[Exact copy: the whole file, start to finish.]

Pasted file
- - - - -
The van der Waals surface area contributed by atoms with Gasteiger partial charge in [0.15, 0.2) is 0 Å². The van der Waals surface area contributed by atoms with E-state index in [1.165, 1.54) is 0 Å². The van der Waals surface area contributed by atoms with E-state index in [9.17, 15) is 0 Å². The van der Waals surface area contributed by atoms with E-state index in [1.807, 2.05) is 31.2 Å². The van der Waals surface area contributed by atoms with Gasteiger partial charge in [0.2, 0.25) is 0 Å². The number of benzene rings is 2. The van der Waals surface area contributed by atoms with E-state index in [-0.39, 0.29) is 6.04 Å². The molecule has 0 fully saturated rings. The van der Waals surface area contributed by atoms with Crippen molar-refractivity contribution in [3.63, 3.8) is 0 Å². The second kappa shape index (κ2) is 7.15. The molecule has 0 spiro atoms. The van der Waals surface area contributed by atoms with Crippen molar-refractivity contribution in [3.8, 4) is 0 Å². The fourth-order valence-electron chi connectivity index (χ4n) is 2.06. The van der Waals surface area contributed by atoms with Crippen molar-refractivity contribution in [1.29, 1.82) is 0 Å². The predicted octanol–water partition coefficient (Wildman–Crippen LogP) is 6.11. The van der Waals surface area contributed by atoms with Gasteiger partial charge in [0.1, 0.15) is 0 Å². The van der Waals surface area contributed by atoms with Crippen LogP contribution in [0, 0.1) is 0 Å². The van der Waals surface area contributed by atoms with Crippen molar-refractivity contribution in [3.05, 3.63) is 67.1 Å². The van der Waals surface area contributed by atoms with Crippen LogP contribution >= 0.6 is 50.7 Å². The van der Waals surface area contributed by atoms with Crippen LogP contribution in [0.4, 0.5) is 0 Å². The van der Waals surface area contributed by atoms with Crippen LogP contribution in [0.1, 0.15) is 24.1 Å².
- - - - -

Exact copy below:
The van der Waals surface area contributed by atoms with Gasteiger partial charge in [0.15, 0.2) is 0 Å². The van der Waals surface area contributed by atoms with E-state index in [1.165, 1.54) is 0 Å². The van der Waals surface area contributed by atoms with E-state index in [9.17, 15) is 0 Å². The van der Waals surface area contributed by atoms with E-state index in [1.807, 2.05) is 31.2 Å². The van der Waals surface area contributed by atoms with Gasteiger partial charge in [0.2, 0.25) is 0 Å². The number of benzene rings is 2. The van der Waals surface area contributed by atoms with E-state index in [-0.39, 0.29) is 6.04 Å². The molecule has 0 fully saturated rings. The van der Waals surface area contributed by atoms with Crippen molar-refractivity contribution in [3.63, 3.8) is 0 Å². The second kappa shape index (κ2) is 7.15. The molecule has 0 spiro atoms. The van der Waals surface area contributed by atoms with Crippen molar-refractivity contribution in [3.8, 4) is 0 Å². The fourth-order valence-electron chi connectivity index (χ4n) is 2.06. The van der Waals surface area contributed by atoms with Crippen molar-refractivity contribution in [1.29, 1.82) is 0 Å². The predicted octanol–water partition coefficient (Wildman–Crippen LogP) is 6.11. The van der Waals surface area contributed by atoms with Gasteiger partial charge in [0.1, 0.15) is 0 Å². The van der Waals surface area contributed by atoms with Crippen LogP contribution in [0, 0.1) is 0 Å². The van der Waals surface area contributed by atoms with Crippen molar-refractivity contribution in [3.05, 3.63) is 67.1 Å². The van der Waals surface area contributed by atoms with Crippen LogP contribution >= 0.6 is 50.7 Å². The van der Waals surface area contributed by atoms with Crippen LogP contribution in [0.4, 0.5) is 0 Å². The van der Waals surface area contributed by atoms with Crippen LogP contribution in [0.1, 0.15) is 24.1 Å².